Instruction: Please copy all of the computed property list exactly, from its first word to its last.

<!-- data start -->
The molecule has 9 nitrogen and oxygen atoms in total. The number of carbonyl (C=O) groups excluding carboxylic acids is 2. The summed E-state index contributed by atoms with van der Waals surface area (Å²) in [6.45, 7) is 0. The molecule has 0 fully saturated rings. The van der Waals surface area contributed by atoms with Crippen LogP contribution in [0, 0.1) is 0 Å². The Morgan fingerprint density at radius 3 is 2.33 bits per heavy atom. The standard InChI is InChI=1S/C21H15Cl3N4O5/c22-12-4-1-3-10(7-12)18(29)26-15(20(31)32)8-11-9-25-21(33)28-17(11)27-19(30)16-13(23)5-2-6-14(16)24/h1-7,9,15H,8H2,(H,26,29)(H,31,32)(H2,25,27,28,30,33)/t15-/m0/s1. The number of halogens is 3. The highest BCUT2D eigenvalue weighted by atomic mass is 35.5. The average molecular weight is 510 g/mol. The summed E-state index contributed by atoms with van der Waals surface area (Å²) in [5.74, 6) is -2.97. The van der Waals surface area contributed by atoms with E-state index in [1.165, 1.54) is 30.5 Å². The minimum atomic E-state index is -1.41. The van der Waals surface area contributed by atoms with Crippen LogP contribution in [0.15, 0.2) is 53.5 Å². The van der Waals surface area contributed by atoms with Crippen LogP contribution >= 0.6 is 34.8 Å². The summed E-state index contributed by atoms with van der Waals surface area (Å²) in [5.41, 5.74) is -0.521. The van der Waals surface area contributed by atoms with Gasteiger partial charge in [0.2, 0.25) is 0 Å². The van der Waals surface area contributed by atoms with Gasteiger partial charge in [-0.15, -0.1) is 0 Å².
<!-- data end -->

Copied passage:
The molecule has 9 nitrogen and oxygen atoms in total. The number of carbonyl (C=O) groups excluding carboxylic acids is 2. The summed E-state index contributed by atoms with van der Waals surface area (Å²) in [6.45, 7) is 0. The molecule has 0 fully saturated rings. The van der Waals surface area contributed by atoms with Crippen LogP contribution in [0, 0.1) is 0 Å². The Morgan fingerprint density at radius 3 is 2.33 bits per heavy atom. The standard InChI is InChI=1S/C21H15Cl3N4O5/c22-12-4-1-3-10(7-12)18(29)26-15(20(31)32)8-11-9-25-21(33)28-17(11)27-19(30)16-13(23)5-2-6-14(16)24/h1-7,9,15H,8H2,(H,26,29)(H,31,32)(H2,25,27,28,30,33)/t15-/m0/s1. The number of halogens is 3. The highest BCUT2D eigenvalue weighted by atomic mass is 35.5. The average molecular weight is 510 g/mol. The summed E-state index contributed by atoms with van der Waals surface area (Å²) in [5.74, 6) is -2.97. The van der Waals surface area contributed by atoms with E-state index in [1.165, 1.54) is 30.5 Å². The minimum atomic E-state index is -1.41. The van der Waals surface area contributed by atoms with Crippen LogP contribution in [0.15, 0.2) is 53.5 Å². The van der Waals surface area contributed by atoms with Crippen LogP contribution >= 0.6 is 34.8 Å². The summed E-state index contributed by atoms with van der Waals surface area (Å²) in [5.41, 5.74) is -0.521. The van der Waals surface area contributed by atoms with Gasteiger partial charge in [0.2, 0.25) is 0 Å². The van der Waals surface area contributed by atoms with Gasteiger partial charge in [-0.15, -0.1) is 0 Å².